New strategy for care-experienced children and young people in Northern Ireland
Health Minister Robin Swann and Education Minister Peter Weir launch a new joint strategy for care-experienced children and young people.
Ministers in Northern Ireland have launched a new joint strategy for looked after children with a focus on early intervention, co-production and children’s rights.
The new approach covers children who are already in care, at risk of entering care and also children and young people who have recently left care.
The number of children and young people in care has grown steadily over the last decade in Northern Ireland, and grew significantly during the pandemic.
Since 2010, there has been a 30% increase in the number of looked after children in Northern Ireland, with the most recent annual figures from 31 March 2020 showing a 3% increase from the previous year.
There are currently around 3,500 children and young people in care and approximately 500 children and young people left care last year.
The new strategy will replace “Care Matters in Northern Ireland – A Bridge to a Better Future”, which was endorsed by the NI Executive in 2009.
The new strategy makes more than 60 commitments aimed at delivering improvements in well-being for care-experienced children and young people.
Commitments include the development and implementation of an ‘Emotional Health and Well-being in Education Framework’, new legislation, additional specialist foster carers and teams to support children in residential care and those who have been adopted from care.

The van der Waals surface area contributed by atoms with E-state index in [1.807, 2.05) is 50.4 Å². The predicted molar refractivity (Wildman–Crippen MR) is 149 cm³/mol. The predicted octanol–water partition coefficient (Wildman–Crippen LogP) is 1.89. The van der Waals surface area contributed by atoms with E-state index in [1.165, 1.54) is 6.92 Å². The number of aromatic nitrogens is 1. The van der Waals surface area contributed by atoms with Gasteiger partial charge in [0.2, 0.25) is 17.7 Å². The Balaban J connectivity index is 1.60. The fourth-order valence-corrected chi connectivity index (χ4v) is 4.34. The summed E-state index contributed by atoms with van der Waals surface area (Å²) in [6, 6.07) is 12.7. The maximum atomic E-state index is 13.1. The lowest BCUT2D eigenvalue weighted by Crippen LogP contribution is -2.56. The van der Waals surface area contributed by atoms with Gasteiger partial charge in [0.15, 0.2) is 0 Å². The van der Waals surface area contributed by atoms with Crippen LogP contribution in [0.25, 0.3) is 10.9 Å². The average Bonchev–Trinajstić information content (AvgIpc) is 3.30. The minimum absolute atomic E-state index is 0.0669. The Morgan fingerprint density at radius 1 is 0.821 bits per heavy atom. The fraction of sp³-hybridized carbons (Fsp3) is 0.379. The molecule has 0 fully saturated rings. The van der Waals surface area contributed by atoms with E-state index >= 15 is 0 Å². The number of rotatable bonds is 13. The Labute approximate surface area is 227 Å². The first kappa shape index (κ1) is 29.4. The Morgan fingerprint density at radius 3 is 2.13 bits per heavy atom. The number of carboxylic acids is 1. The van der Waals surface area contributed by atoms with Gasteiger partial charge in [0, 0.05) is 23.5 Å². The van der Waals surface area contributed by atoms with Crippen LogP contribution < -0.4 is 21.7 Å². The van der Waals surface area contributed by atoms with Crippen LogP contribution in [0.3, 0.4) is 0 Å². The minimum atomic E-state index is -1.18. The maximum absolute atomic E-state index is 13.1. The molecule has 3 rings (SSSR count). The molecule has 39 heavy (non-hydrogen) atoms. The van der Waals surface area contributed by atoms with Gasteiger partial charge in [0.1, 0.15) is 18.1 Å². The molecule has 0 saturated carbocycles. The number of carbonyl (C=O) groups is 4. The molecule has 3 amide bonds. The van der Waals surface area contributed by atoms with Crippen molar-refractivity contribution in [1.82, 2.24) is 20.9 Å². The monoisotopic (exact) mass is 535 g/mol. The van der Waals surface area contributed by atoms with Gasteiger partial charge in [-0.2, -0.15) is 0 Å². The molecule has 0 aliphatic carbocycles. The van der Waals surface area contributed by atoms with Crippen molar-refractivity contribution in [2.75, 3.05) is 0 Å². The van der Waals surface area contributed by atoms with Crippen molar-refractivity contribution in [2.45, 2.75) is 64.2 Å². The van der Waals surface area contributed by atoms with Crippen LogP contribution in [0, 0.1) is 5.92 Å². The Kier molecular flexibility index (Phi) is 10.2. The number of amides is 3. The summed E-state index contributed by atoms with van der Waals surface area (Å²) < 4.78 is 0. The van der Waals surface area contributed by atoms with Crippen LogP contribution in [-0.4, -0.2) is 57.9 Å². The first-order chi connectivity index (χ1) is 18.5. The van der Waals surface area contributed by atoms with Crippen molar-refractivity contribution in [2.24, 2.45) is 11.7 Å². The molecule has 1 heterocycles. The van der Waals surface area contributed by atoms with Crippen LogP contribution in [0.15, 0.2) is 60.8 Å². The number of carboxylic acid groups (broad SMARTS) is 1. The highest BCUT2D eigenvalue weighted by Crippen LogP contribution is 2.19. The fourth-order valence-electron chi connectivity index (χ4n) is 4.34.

Welcoming the launch of the strategy, Education Minister Peter Weir said the timing of the new strategy was “critical”.
“It is necessary not only to address the increasing numbers of children in care but also greater complexity of need.
“The pandemic has added to the scale of challenge for some families, leading to higher than usual rates of family breakdown.”
Health Minister Robin Swann said engagement with care-experienced people was “central to the development of the strategy”, and that it would continue to have a role during its implementation.
“Direct engagement with care-experienced children and young people is vital in helping us shape policy, practice and services which touch their lives.”
The strategy comes after a 2016 OECD Public Governance Review highlighted the need for joint working between Department of Health (DoH) and Department of Education (DE) in a policy area where “success depends on a coherent and integrated strategy, shared objectives and a co-ordinated approach”.
In November 2016, DE and DoH agreed to develop a joint ‘Looked After Children Strategy’, and since then officials have been working on its development including extensive stakeholder engagement.
Part of the reasoning for the new strategy is the so-called ‘education attainment gap’ between care-experienced children and young people and children not in the care system.
Twenty-seven percent of care leavers aged 19 are currently not in education, employment or training (NEET), while 34% of care leavers aged 16-18 did not achieve one or more GCSE or equivalent.
Of all young people in custody, 39% were in care.
The report says that although efforts have been made in providing support for looked after children, the evidence continues to show that while some can go on to enjoy success, as a group, educational and other outcomes “tend to fall significantly below” those of the general population.
Education Minister Peter Weir said he wanted to see that gap close, adding: “That will be achieved in part by intervening earlier and that is what we are currently doing within schools.”
£38,223 to £40,221
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